if all this is in reaction to your moms recent fall, just 3 weeks ago, I’d really really REALLY suggest that you give it another few weeks to better determined exactly what her needs will be and just how much step dad dementia increases due to moms change in abilities. That 6K may not be enough $ to deal with 2 elderly per week.

RM imo are generally a bad idea, my thoughts why:
1. Not enough $ to pay for in home care needed
RM tend to actually pay out 50%. How long would that $ last along w/ their current income to pay for 24/7 in home care for TWO elderly? I’d suggest that you find out to exactly what “Value” the RM will use. It could be their current tax assessor $ amount or that the RM will require an appraisal beforehand. If house has lots of delayed maintenance, it could actually come in way under assessor value, as assessor value is based on comparables of recent sales which likely have reno homes in the same zip code. It could be even less $ than initially anticipated.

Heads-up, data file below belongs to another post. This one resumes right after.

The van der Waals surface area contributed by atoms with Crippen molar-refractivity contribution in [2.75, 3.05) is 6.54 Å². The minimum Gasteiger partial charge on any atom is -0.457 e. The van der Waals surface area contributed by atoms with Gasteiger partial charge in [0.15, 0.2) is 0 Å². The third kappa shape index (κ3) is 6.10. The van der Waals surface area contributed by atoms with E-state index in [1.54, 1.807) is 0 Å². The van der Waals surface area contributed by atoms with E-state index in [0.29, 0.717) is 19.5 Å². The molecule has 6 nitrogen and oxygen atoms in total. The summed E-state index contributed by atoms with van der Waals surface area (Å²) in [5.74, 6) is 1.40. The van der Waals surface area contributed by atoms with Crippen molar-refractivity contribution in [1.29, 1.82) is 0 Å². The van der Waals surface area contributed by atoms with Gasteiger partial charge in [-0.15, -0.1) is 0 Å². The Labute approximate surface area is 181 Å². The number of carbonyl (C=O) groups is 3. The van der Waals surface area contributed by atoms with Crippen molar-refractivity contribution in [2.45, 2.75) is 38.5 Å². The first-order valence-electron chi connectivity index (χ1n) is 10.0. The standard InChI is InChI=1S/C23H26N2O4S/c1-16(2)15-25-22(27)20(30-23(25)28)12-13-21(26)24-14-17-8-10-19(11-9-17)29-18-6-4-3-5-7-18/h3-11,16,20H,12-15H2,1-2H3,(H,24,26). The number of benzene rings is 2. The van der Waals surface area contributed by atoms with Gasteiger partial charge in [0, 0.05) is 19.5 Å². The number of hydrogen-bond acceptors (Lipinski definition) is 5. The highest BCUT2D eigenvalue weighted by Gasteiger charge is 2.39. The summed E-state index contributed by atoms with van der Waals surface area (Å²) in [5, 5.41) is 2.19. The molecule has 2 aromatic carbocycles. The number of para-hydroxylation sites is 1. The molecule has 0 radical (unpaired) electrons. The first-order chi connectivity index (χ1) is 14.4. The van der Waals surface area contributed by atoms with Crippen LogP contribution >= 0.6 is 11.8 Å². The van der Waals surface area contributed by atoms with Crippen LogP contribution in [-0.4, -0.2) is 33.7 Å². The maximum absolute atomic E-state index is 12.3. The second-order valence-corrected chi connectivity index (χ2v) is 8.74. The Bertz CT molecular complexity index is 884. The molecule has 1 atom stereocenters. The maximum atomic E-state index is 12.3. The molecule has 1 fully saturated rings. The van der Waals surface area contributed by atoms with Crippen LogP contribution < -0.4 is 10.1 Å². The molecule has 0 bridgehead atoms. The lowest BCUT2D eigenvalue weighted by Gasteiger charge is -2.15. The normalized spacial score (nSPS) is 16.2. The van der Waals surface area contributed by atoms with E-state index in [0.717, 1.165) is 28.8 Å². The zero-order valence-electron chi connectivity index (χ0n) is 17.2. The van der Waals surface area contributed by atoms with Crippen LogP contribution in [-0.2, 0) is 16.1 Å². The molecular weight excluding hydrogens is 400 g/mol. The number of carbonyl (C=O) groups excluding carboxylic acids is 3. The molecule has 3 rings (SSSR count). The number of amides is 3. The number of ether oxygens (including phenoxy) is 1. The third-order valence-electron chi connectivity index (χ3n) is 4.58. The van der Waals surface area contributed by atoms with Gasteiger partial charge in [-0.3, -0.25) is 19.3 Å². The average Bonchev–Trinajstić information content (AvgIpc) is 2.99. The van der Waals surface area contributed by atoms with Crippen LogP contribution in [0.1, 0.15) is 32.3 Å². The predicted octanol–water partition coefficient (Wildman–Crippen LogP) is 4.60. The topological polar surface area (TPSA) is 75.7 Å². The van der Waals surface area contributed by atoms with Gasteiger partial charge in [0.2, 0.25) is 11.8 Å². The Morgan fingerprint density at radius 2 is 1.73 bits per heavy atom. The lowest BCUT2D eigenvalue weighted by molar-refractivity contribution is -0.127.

2. compliance issues for house:
So what shape is their home in? And what is their insurance currently like? RMs require the homeowner to be current on all hazard insurance’s and pay taxes and do whatever maintenance and upkeep needed on the house. Do they have the $ for this and pay for 24/7 caregivers? The insurance will have to be for whatever the value of the house the loan is based on. So if it’s 200k RM on 400k home, they will now need 400K of homeowners insurance plus any other insurance for your area like flood, windstorm, earthquake. If mom was used to paying $678.90 annual for HO on her paid up home, that’s not happening. They will need new peril coverages. RM may offer to wrap this in the loan…. But it will be a more expensive cost.
On the maintenance, they have to keep the house up. So if a hail storm comes thru, they will be required to get roof repairs / replacement done. Should taxes not be paid, or obvious maintenance not done, the RM can call in the loan. Like 90 day demand and if not done, the loan is due in full or RM acquires the home and puts it up for sale.

The RM is guaranteed from the feds whether or not the elder lives there. It is not to their advantage to be all nice and understanding on why maintenance isn’t being done or property taxes were paid late.